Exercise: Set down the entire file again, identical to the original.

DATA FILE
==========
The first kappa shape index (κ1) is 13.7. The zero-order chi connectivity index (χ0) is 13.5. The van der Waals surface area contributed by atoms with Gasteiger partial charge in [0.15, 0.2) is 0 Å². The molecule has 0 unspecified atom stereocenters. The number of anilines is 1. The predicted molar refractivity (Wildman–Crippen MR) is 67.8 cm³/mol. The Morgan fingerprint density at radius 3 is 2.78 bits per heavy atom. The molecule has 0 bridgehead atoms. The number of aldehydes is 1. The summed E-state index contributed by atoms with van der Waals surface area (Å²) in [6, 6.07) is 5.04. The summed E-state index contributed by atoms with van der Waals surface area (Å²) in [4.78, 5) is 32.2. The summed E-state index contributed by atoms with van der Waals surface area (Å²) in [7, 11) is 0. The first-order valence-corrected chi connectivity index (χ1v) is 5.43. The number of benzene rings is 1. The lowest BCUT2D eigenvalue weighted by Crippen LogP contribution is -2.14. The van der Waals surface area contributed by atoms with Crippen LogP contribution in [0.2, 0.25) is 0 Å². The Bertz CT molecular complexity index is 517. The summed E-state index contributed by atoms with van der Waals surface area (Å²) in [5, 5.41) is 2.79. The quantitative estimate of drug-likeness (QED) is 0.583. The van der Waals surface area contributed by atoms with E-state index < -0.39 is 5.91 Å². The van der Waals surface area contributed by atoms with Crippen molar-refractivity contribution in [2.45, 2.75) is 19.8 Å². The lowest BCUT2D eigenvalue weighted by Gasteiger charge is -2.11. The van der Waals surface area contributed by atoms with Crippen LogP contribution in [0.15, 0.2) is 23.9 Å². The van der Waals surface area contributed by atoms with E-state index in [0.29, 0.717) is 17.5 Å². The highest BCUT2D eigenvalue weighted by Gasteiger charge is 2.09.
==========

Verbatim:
The first kappa shape index (κ1) is 13.7. The zero-order chi connectivity index (χ0) is 13.5. The van der Waals surface area contributed by atoms with Gasteiger partial charge in [0.15, 0.2) is 0 Å². The molecule has 0 unspecified atom stereocenters. The number of anilines is 1. The predicted molar refractivity (Wildman–Crippen MR) is 67.8 cm³/mol. The Morgan fingerprint density at radius 3 is 2.78 bits per heavy atom. The molecule has 0 bridgehead atoms. The number of aldehydes is 1. The summed E-state index contributed by atoms with van der Waals surface area (Å²) in [6, 6.07) is 5.04. The summed E-state index contributed by atoms with van der Waals surface area (Å²) in [4.78, 5) is 32.2. The summed E-state index contributed by atoms with van der Waals surface area (Å²) in [7, 11) is 0. The first-order valence-corrected chi connectivity index (χ1v) is 5.43. The number of benzene rings is 1. The lowest BCUT2D eigenvalue weighted by Crippen LogP contribution is -2.14. The van der Waals surface area contributed by atoms with Crippen LogP contribution in [0.2, 0.25) is 0 Å². The Bertz CT molecular complexity index is 517. The summed E-state index contributed by atoms with van der Waals surface area (Å²) in [5, 5.41) is 2.79. The quantitative estimate of drug-likeness (QED) is 0.583. The van der Waals surface area contributed by atoms with E-state index < -0.39 is 5.91 Å². The van der Waals surface area contributed by atoms with Crippen molar-refractivity contribution in [2.45, 2.75) is 19.8 Å². The lowest BCUT2D eigenvalue weighted by Gasteiger charge is -2.11. The van der Waals surface area contributed by atoms with Crippen LogP contribution in [0.15, 0.2) is 23.9 Å². The van der Waals surface area contributed by atoms with E-state index in [0.29, 0.717) is 17.5 Å². The highest BCUT2D eigenvalue weighted by Gasteiger charge is 2.09.